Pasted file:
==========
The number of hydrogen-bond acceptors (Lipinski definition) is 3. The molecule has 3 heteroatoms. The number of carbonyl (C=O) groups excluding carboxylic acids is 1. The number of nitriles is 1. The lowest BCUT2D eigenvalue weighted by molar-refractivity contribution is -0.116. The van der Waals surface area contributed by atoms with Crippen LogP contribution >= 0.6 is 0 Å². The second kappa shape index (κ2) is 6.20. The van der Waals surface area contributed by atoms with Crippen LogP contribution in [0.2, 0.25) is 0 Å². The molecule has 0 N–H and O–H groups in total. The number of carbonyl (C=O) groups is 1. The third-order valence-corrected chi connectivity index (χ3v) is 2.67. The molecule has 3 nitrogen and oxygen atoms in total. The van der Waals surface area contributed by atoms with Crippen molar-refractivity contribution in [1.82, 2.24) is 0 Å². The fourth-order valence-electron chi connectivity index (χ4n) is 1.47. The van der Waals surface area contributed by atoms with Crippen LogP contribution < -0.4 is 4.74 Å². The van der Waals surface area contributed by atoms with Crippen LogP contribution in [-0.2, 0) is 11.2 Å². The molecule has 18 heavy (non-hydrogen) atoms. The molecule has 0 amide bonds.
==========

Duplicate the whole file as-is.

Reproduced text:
The number of hydrogen-bond acceptors (Lipinski definition) is 3. The molecule has 3 heteroatoms. The number of carbonyl (C=O) groups excluding carboxylic acids is 1. The number of nitriles is 1. The lowest BCUT2D eigenvalue weighted by molar-refractivity contribution is -0.116. The van der Waals surface area contributed by atoms with Crippen LogP contribution >= 0.6 is 0 Å². The second kappa shape index (κ2) is 6.20. The van der Waals surface area contributed by atoms with Crippen LogP contribution in [0.2, 0.25) is 0 Å². The molecule has 0 N–H and O–H groups in total. The number of carbonyl (C=O) groups is 1. The third-order valence-corrected chi connectivity index (χ3v) is 2.67. The molecule has 3 nitrogen and oxygen atoms in total. The van der Waals surface area contributed by atoms with Crippen molar-refractivity contribution in [1.82, 2.24) is 0 Å². The fourth-order valence-electron chi connectivity index (χ4n) is 1.47. The van der Waals surface area contributed by atoms with Crippen LogP contribution < -0.4 is 4.74 Å². The van der Waals surface area contributed by atoms with Crippen LogP contribution in [-0.2, 0) is 11.2 Å². The molecule has 18 heavy (non-hydrogen) atoms. The molecule has 0 amide bonds.